Bath, a salubrious place: part II

One of the most interesting things Alex and I saw in Bath was the ancient Roman spa built right over the spring. Amazingly, this was only discovered by street workers in the 1800s, and was completely unknown in Jane Austen’s day. Yet the famed Bath Pump Room is literally right over the ruins of the pools and temples of the Roman site.

Here you can see the Pump Room bay window, and the Roman pool right below. It is thought that the Romans were here as long ago as the 1st Century. Apparently the temple-and-spa complex in this place was quite extensive, lasting hundreds of years and, as seen from the excavated structures that remain, a location of great importance in Roman Britain. The site has yielded some of the most complete Roman artifacts to be uncovered. It was interesting to see what life was like back then through the things that were found: somehow one doesn’t think of people having eyebrow tweezers in the time of  Christ.

The museum and tour of the Roman baths were well worth the investment: utterly fascinating and so, so beautiful. The combination of the 1700s Bath with the ancient version down below was amazing. This is why Bath is called a “world heritage site.”

My favorite part was the large central pool. It is fed by the natural underground spring (the only hot spring in Britain), which is channeled into it via brick streams built by the Romans. We learned that the sheets of lead lining the pool that are still leak-proof today have been there since the place was built. The water is slightly green from algae today, but the whole enclosure was shielded from sunlight by a high wooden roof back in the day. We saw it on a chilly April day and clouds of steam were softly rising from the warm water. Raindrops were plinking into it at different times, too.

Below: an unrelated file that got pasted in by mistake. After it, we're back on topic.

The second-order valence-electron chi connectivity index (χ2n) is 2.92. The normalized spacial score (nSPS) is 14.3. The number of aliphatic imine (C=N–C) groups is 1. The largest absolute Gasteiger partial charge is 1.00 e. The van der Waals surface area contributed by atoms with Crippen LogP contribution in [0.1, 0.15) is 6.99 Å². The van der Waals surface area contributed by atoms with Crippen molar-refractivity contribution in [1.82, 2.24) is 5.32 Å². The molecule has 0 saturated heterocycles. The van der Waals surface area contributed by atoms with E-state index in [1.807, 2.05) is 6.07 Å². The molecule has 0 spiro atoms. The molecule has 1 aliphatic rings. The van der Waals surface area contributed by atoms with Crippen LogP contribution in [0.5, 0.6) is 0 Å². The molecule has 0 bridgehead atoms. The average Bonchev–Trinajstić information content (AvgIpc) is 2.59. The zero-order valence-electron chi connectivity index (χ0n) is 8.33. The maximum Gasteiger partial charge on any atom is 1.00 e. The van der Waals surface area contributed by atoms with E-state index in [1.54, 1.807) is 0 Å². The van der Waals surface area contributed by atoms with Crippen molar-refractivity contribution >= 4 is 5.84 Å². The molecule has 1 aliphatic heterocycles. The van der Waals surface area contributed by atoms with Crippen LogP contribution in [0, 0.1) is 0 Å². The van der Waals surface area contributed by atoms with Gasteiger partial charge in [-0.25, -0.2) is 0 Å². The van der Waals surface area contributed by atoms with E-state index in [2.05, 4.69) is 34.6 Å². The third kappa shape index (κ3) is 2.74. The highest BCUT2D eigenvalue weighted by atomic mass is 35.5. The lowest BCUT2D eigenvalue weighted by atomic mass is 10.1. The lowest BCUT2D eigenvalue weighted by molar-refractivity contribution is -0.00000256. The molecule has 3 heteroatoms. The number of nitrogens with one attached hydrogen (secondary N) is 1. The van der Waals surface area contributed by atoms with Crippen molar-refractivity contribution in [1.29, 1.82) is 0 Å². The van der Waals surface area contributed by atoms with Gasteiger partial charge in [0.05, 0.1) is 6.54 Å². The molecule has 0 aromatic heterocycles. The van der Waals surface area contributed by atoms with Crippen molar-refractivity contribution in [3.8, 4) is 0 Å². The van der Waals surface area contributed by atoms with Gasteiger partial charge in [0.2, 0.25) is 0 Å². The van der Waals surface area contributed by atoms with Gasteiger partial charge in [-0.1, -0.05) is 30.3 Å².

As of 2006, there is a modern spa at Bath. Nearby Thermae Bath Spa, a gorgeous four-story spa complex featuring an open-air roof top heated pool, fully uses the natural mineral waters of the spring. We spent the next afternoon there, and that was lovely, too.

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